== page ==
What felt so revolutionary in 2012 is no less visionary today, but packs a disappointing sense of familiarity this time around, like tearing open your Christmas presents to find … a huge stack of hand-me-down clothing. Or else, like watching a magic trick performed a second time from a different angle.
    • 84 Metascore
    • 80 Peter Debruge
    Rather than presenting another puzzle with important pieces missing, with this project, Decker provides more material than we know what to do with, and the resulting prism feels intellectually rewarding, no matter the angle from which we choose to approach it.
    • 72 Metascore
    • 70 Peter Debruge
    Better late than never, this film is Blank’s shot, and by staying so true to her voice, her aim hits home.
    • 80 Metascore
    • 80 Peter Debruge
    In the end, Kajillionaire is less about the con than it is the connection, and we’re all the richer as a result.
    • 73 Metascore
    • 90 Peter Debruge
    Many filmmakers mistakenly think that exploiting tragedy is the way to jerk tears from their audience, when in fact, gestures of spontaneous kindness shown by near-strangers can be most moving — something Lloyd understands, boosting the positive energy with anthems like “Chandelier” and “Bulletproof.”
    • 62 Metascore
    • 60 Peter Debruge
    Ironbark’s hook is that it’s based on true events, and the underlying history deserves to be shared.
    • 78 Metascore
    • 80 Peter Debruge
    The movie succeeds in enlightening without ever coming across as an “eat your spinach” civics lesson.
    • 76 Metascore
    • 90 Peter Debruge
    To get the desired emotional reaction, The Painter and the Thief proves able to deceive in ways that are best discovered for yourself. It works: In a genius final stroke, Ree pulls back to reveal the entire canvas, putting key aspects of this unconventional portrait into startling new perspective.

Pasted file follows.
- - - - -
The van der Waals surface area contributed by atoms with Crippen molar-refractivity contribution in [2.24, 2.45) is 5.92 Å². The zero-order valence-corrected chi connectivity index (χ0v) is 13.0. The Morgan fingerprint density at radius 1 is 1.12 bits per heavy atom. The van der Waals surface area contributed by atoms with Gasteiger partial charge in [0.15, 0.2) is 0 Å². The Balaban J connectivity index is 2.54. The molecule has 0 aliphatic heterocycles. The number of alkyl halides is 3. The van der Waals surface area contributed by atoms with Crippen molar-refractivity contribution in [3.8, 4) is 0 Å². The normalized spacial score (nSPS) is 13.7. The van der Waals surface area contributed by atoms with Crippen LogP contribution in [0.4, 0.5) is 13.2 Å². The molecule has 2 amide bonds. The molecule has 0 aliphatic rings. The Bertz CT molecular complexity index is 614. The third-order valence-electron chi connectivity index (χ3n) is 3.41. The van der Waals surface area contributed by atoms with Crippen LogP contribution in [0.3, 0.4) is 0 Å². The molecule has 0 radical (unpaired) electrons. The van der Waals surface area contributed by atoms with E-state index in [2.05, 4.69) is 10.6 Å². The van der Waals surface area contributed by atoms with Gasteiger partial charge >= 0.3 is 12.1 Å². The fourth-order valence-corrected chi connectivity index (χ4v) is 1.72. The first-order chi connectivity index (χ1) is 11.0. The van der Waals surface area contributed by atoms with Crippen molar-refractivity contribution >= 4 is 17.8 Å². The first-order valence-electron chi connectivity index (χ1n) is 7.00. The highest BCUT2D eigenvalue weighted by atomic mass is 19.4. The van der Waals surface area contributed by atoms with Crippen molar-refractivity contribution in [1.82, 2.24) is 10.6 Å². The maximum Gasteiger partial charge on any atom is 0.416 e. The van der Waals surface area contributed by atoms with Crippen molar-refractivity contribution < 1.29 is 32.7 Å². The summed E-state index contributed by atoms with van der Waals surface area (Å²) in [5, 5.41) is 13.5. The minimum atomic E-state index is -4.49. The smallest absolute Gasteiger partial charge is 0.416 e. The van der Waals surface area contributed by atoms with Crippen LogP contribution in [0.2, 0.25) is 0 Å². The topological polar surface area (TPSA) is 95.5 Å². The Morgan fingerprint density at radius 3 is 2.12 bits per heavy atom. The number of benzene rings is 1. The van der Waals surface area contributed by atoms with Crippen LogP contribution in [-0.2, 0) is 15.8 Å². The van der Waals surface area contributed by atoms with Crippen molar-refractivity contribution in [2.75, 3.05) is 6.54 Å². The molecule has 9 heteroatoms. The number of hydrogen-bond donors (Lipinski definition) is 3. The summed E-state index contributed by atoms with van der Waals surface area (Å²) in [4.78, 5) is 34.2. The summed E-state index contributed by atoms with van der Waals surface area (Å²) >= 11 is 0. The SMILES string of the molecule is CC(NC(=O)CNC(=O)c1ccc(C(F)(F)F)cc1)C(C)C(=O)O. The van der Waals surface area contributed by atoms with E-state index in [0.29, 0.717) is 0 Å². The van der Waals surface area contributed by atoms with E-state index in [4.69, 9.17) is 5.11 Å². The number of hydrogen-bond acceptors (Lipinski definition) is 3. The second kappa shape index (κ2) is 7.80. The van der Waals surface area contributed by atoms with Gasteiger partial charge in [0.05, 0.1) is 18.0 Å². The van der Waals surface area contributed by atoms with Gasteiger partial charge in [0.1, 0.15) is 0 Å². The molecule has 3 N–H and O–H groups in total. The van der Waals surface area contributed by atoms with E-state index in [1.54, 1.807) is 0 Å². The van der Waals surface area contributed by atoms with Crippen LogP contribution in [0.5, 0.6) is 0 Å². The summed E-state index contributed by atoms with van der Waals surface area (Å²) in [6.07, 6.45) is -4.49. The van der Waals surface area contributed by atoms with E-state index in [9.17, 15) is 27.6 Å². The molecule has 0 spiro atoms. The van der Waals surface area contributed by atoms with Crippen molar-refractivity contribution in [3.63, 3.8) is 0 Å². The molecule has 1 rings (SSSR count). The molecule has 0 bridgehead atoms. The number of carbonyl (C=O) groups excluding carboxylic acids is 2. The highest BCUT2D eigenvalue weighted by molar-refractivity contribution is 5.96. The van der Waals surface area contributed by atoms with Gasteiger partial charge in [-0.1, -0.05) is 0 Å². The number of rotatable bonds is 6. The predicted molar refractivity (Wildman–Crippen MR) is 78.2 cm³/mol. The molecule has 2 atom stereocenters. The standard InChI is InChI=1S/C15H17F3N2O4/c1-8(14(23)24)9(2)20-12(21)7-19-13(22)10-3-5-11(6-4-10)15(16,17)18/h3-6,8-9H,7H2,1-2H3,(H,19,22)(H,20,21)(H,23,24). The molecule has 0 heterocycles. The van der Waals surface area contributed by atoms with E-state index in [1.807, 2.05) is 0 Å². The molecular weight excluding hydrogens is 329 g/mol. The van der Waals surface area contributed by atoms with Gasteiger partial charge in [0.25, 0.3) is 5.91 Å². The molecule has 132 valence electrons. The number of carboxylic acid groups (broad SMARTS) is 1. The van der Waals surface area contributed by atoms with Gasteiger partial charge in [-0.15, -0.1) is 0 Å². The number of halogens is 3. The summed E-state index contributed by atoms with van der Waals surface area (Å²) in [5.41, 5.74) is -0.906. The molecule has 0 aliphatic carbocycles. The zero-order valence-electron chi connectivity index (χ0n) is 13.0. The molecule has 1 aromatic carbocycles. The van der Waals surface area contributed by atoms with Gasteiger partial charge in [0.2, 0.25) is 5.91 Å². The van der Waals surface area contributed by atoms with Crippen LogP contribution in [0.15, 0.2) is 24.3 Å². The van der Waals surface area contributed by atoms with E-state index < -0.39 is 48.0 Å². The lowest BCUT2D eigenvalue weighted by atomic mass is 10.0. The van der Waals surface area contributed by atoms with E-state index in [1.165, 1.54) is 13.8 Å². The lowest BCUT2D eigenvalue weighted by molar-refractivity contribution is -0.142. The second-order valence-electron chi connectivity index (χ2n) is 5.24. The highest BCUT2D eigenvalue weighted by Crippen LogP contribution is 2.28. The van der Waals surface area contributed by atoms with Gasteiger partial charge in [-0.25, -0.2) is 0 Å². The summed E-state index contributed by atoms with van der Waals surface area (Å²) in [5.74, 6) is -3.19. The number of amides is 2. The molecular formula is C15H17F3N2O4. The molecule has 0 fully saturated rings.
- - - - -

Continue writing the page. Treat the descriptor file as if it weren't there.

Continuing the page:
• 72 Metascore
    • 50 Peter Debruge
    Sure, it’s fun to see a movie skewer the vapid soullessness of social media and the unregulated economy of male desire, but Zola ultimately rings hollow. The actors are fearless, and yet, how much do we know about these characters in the end? The answer: something of their values, but almost nothing of their lives.
    • tbd Metascore
    • 50 Peter Debruge
    Although the entire film runs just 87 minutes, as Lucky Grandma unspools, Wong’s predicament starts to feel increasingly outlandish, making it difficult for Sealy to sustain the offbeat humor and strong momentum of the opening stretch.
    • tbd Metascore
    • 70 Peter Debruge
    Gordon uses blockbuster tools — pairing bold visuals with the kind of thundering sound design that makes your joints rattle — to turn his well-organized sociology lesson into a more visceral cinematic experience. More than just a compelling TED Talk, it’s an urgent and engaging call to action.
    • 75 Metascore
    • 90 Peter Debruge
    In the end, the story’s custom reenactment gimmick may not even have been necessary, so well-written and executed is the personal journey that underlies it.
    • 71 Metascore
    • 70 Peter Debruge
    All of this makes for compelling dramatic conflict, and it’s satisfying to watch an impostor shake up the status quo. But there’s also a soap opera-like dimension to Corpus Christi that threatens the more thoughtful aspects of the script.
    • 39 Metascore
    • 30 Peter Debruge
    As audiences, we trust filmmakers to do a reasonably accurate job of representing stories based in truth, and we get angry when they take the kind of liberties Avnet and company allow themselves here. As if it weren’t bad enough that Three Christs were boring, it’s impossible to believe, and for that, there is no cure.
    • 72 Metascore
    • 60 Peter Debruge
    Shinkai hasn’t gone far enough into fantasy to excuse the enormous holes in his script, though he does a nice job of distracting us with detail.
    • 75 Metascore
    • 90 Peter Debruge
    Story’s an original, and the film is a revelation — a movie that’s as deep as we’re willing to read into it, and an invaluable time capsule for summers far in our future, assuming we ever get there.